Results From Credo Survey Suggests Students Lack Basic Information Skills Critical for Academic and Workforce Success
From Credo Reference:
A survey developed by librarians and sponsored by Credo found that many college students falsely perceive their level of information literacy. The data collected suggests that while students display an understanding of information skills, they are not successful at the next step —application of the skill. These information skills are critical to success in the classroom, but they also extend beyond campus to prepare students for success on the job and in everyday life.
In one example from the survey findings, a majority of the 1,500+ respondents grasped the concept of information literacy as it relates to finding, evaluating and using information, but 46% of students admitted to looking for a copyright symbol to determine accuracy of a source and over half admitted they were unfamiliar with the purpose and basic characteristics of scholarly journals.
“These results are eye-opening,” commented Credo CEO Mike Sweet. “This is clear evidence that many students are not learning the basics of how to research, skills that transfer beyond the classroom to ensure success in the workforce and beyond.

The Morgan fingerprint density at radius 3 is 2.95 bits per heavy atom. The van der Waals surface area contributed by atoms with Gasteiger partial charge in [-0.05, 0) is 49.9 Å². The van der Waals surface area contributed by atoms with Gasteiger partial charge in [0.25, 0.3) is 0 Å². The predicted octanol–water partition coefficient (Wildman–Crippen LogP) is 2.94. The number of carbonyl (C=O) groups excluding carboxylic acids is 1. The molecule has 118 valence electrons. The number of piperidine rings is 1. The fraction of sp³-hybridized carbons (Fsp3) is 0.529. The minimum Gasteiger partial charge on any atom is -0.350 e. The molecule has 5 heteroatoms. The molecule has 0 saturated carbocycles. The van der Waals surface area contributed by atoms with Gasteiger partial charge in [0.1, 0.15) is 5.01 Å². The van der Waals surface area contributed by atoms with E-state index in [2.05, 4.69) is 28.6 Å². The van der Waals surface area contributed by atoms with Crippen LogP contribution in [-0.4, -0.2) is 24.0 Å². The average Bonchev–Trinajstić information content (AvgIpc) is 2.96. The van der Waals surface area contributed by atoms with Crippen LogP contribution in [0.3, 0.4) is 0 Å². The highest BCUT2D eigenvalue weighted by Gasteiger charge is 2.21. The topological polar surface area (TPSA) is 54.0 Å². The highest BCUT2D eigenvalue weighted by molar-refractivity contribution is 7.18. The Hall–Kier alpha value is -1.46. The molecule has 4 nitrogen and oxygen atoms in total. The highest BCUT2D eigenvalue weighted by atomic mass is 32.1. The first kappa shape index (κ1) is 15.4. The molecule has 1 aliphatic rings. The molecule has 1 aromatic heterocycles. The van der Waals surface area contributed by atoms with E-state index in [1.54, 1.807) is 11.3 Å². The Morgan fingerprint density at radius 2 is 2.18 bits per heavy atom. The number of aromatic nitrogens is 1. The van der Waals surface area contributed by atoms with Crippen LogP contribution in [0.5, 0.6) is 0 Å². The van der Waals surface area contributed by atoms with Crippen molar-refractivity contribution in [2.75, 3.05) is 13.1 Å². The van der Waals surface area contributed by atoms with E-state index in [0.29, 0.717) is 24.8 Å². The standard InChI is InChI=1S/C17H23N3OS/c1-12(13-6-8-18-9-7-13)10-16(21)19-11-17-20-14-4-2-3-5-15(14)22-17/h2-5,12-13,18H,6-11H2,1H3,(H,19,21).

The full results of the survey, along with a paper authored by Dr. Allen McKiel, Dean of Library Services at Western Oregon University, will be unveiled on Thursday, April 11 at the 2013 ACRL Conference in Indianapolis, IN.
Registration for the presentation of results [during Credo’s ACRL breakfast].
Register to receive a complimentary copy of the full survey results.
Filed under: Associations and Organizations, Data Files, Journal Articles, Libraries, News
About Gary Price
Gary Price (email@example.com) is a librarian, writer, consultant, and frequent conference speaker based in the Washington D.C. metro area. He earned his MLIS degree from Wayne State University in Detroit. Price has won several awards including the SLA Innovations in Technology Award and Alumnus of the Year from the Wayne St. University Library and Information Science Program. From 2006-2009 he was Director of Online Information Services at Ask.com. Gary is also the co-founder of infoDJ an innovation research consultancy supporting corporate product and business model teams with just-in-time fact and insight finding.